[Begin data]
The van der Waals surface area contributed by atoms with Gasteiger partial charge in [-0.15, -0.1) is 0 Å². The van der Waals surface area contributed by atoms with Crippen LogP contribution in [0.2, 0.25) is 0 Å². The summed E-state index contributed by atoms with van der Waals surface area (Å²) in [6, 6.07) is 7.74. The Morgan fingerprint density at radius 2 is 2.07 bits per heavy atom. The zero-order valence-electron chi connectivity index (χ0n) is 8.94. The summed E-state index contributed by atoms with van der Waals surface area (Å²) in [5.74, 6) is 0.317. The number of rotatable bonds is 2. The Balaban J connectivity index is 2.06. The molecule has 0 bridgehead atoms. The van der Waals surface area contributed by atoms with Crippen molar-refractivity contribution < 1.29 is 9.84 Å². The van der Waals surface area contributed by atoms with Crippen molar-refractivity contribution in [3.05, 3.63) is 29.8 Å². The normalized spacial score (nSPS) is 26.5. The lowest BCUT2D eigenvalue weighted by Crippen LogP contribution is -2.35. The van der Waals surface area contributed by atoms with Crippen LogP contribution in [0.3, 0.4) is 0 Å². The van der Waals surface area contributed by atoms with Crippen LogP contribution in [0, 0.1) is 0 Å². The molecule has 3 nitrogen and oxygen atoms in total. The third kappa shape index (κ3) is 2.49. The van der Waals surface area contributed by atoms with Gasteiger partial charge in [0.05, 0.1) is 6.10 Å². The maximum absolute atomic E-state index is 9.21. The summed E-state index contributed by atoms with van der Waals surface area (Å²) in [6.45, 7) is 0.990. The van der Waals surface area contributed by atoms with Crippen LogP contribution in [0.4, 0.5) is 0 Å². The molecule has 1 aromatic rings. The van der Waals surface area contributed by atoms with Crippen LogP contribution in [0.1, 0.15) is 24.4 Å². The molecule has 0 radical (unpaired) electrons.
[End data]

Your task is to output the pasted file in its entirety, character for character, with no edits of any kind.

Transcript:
The van der Waals surface area contributed by atoms with Gasteiger partial charge in [-0.15, -0.1) is 0 Å². The van der Waals surface area contributed by atoms with Crippen LogP contribution in [0.2, 0.25) is 0 Å². The summed E-state index contributed by atoms with van der Waals surface area (Å²) in [6, 6.07) is 7.74. The Morgan fingerprint density at radius 2 is 2.07 bits per heavy atom. The zero-order valence-electron chi connectivity index (χ0n) is 8.94. The summed E-state index contributed by atoms with van der Waals surface area (Å²) in [5.74, 6) is 0.317. The number of rotatable bonds is 2. The Balaban J connectivity index is 2.06. The molecule has 0 bridgehead atoms. The van der Waals surface area contributed by atoms with Crippen molar-refractivity contribution < 1.29 is 9.84 Å². The van der Waals surface area contributed by atoms with Crippen molar-refractivity contribution in [3.05, 3.63) is 29.8 Å². The normalized spacial score (nSPS) is 26.5. The lowest BCUT2D eigenvalue weighted by Crippen LogP contribution is -2.35. The van der Waals surface area contributed by atoms with Crippen LogP contribution in [0.3, 0.4) is 0 Å². The van der Waals surface area contributed by atoms with Crippen LogP contribution in [0, 0.1) is 0 Å². The molecule has 3 nitrogen and oxygen atoms in total. The third kappa shape index (κ3) is 2.49. The van der Waals surface area contributed by atoms with Gasteiger partial charge in [0.05, 0.1) is 6.10 Å². The maximum absolute atomic E-state index is 9.21. The summed E-state index contributed by atoms with van der Waals surface area (Å²) in [6.45, 7) is 0.990. The van der Waals surface area contributed by atoms with Crippen LogP contribution in [0.4, 0.5) is 0 Å². The molecule has 1 aromatic rings. The van der Waals surface area contributed by atoms with Crippen LogP contribution in [0.1, 0.15) is 24.4 Å². The molecule has 0 radical (unpaired) electrons.